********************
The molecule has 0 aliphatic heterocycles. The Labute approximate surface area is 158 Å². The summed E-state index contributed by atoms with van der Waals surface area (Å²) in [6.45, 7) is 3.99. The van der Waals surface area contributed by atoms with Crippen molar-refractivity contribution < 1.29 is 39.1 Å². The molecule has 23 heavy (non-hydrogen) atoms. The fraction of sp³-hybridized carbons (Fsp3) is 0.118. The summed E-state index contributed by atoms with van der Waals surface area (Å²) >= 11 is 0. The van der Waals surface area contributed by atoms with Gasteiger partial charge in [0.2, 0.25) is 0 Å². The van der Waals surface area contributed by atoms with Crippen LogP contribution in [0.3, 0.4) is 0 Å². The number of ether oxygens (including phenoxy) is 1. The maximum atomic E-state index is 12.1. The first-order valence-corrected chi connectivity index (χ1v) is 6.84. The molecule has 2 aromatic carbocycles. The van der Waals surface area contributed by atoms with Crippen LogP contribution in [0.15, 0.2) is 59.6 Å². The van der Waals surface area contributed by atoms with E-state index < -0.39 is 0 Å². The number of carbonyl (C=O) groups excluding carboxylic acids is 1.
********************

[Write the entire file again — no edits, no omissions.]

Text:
The molecule has 0 aliphatic heterocycles. The Labute approximate surface area is 158 Å². The summed E-state index contributed by atoms with van der Waals surface area (Å²) in [6.45, 7) is 3.99. The van der Waals surface area contributed by atoms with Crippen molar-refractivity contribution < 1.29 is 39.1 Å². The molecule has 23 heavy (non-hydrogen) atoms. The fraction of sp³-hybridized carbons (Fsp3) is 0.118. The summed E-state index contributed by atoms with van der Waals surface area (Å²) >= 11 is 0. The van der Waals surface area contributed by atoms with Gasteiger partial charge in [0.2, 0.25) is 0 Å². The van der Waals surface area contributed by atoms with Crippen LogP contribution in [0.3, 0.4) is 0 Å². The number of ether oxygens (including phenoxy) is 1. The maximum atomic E-state index is 12.1. The first-order valence-corrected chi connectivity index (χ1v) is 6.84. The molecule has 2 aromatic carbocycles. The van der Waals surface area contributed by atoms with Crippen LogP contribution in [0.15, 0.2) is 59.6 Å². The van der Waals surface area contributed by atoms with E-state index < -0.39 is 0 Å². The number of carbonyl (C=O) groups excluding carboxylic acids is 1.